Sunday, 18 August 2019

HAVOC!

After waiting 2 weeks, I picked 500+ 28mm old school Medievals today at Partizan.
It’s a heady mix of figures including Lamming, Citadel, Irregular, Garrison and similarly a mix of painting, which strangely enough, works very well indeed.
I have binned a few bits, but even after that there are 546 pieces. I think they have also been previously used for fantasy which serves me quite nicely because that’s exactly what I wanted them for.
These are destined to take the field as Warhammer 1st/2nd 'Men Of The West' and so the old school aspects are just perfect.

The remaining £950 set aside for joyous spending at Partizan remained untouched and we left after about an hour, although I did almost - almost - buy some Empress 28mm Spanish Civil War. Good sense prevailed.

As it is my birthday I am now going to go and pop my pyjamas on and settle down to watch an 80s film with a couple of bottles of bubbly and another of Cotes Du Rhone.




Saturday, 17 August 2019

Look At This Rather Tall Erection... It's Red At The End, Too!

It's a very rare occurrence when I paint something for myself, but as I am on my annual 3 week break and the weather has been rather unpleasant on week 1, I just completed this fantasy tower from Tabletop World.
It's to form a backdrop for a big old school Warhammer 1st edition game that I have planned for the convention circuit.
I'll be adding a doormat, bottles on the step and a house number after Partizan on Sunday.



And as it's my birthday on the same day as Partizan, I intend to treat myself to something as yet undecided.

TTFN

Sunday, 4 August 2019

First Glimpses Of More Gnolls...

A couple of days ago, Martin Buck sent me the first pics of the new Great Gnoll / Great Goblin Boar Riders. The riders are essentially done and they are lovely...


As with the first release of infantry, they are going to be multi-part castings and will be interchangeable with the other models in the range once mastered, meaning that just by using the 4 newest heads, the possible variants of infantry will increase by 50%.

Later in the Autumn there's another set of heads coming, along with entire new ranges which Martin is working on right now.

TTFN

Two Out Of Three Ain't Bad...

As was pointed out to me this morning, it's been a good while since I updated this rambling stream of consciousness.  That's quite true, because I'm heading towards my Summer R&R session, a glorious  23 days of uninhibited culture, food and drink with a smattering of wargames shows.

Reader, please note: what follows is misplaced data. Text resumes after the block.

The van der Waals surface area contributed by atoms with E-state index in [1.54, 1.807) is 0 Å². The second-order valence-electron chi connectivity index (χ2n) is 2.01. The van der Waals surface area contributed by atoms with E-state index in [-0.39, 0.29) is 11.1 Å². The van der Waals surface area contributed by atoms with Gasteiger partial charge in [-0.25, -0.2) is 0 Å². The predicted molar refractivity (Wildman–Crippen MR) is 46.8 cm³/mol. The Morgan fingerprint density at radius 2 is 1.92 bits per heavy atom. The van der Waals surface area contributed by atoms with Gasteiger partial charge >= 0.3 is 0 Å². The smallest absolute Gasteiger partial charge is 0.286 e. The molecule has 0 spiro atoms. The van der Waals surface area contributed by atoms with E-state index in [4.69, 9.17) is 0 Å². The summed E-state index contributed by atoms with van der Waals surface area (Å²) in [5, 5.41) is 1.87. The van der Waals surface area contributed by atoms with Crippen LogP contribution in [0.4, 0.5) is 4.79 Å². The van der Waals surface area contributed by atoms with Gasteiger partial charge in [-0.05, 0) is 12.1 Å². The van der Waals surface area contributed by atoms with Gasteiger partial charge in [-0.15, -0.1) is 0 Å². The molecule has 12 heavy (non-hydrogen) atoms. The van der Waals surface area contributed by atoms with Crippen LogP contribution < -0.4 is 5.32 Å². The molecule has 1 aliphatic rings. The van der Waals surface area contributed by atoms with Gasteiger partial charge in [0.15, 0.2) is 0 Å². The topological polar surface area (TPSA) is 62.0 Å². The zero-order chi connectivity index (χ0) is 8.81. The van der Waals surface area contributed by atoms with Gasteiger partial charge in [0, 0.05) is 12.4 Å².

As my wife likes to try to take her break in line with Parliamentary recesses it means we work hard from January until the Summer, but I work doubly hard as I always like to keep current with my workload which, means some punishing hours at my desk and in the heat and humidity of late, this has been rather tiring.

In fact, I have just awoken from an hour's snoozing, here at the top of Fackham Hall with my feet out of the studio window before I could muster the energy to pen this epistle to the wargaming apostles.

I've been pondering of late, which of the Warhammer rule sets I prefer. It goes without saying that the minute that it got into the 'big box' era, I frankly didn't care for it. Tom Kirby may have been the man who made the GW we know today, but equally frankly the man is a cad and a bounder for his 'all in one big box' ethos and the draining of creative choice on the part of players, as the game started to have the dark and somewhat depressing 'Chaos In The Old World' background.

No, for me the Holy Trinity of the 1st, 2nd and 3rd editions are enough and always will be.

So, here are my thoughts:



I'll always have a deep love of 1st edition in terms of the breaking of new ground in making massed battle with fantasy miniatures. Chaos was only part of the game and not the game itself.

The rules were not perfect and the spelling typos were somewhat legendary. However the range of stats for models you could buy (not only Citadel, I would point out) meant that you could really let your imagination run riot.

The rules were typed with characterful but somewhat cartoonish illustrations in the same way as early TSR rule books, but that only made the feel even more appealing because, you could feel the enthusiasm of the writers and contributors. It was a work of love and enjoyment.

The cover art was awesome, and as someone who owned a few large pieces of John Blanche's artwork, I can say that it was a classic example of the skill he has to get a teenager daydreaming of his next game, when he should be studying the banana crops of South America in geography lessons.

The rules as they stood were easily picked up by neophytes, and were immediately understandable to seasoned historical gamers. They did not encourage you to buy massive units but did let you build and field large armies and command them on the battlefield. Some creatures and magic were downright bloody lethal, but when that 4th level wizard let fly and you failed to stop him, you really got the sense of powerful magics being unleashed across the field of battle.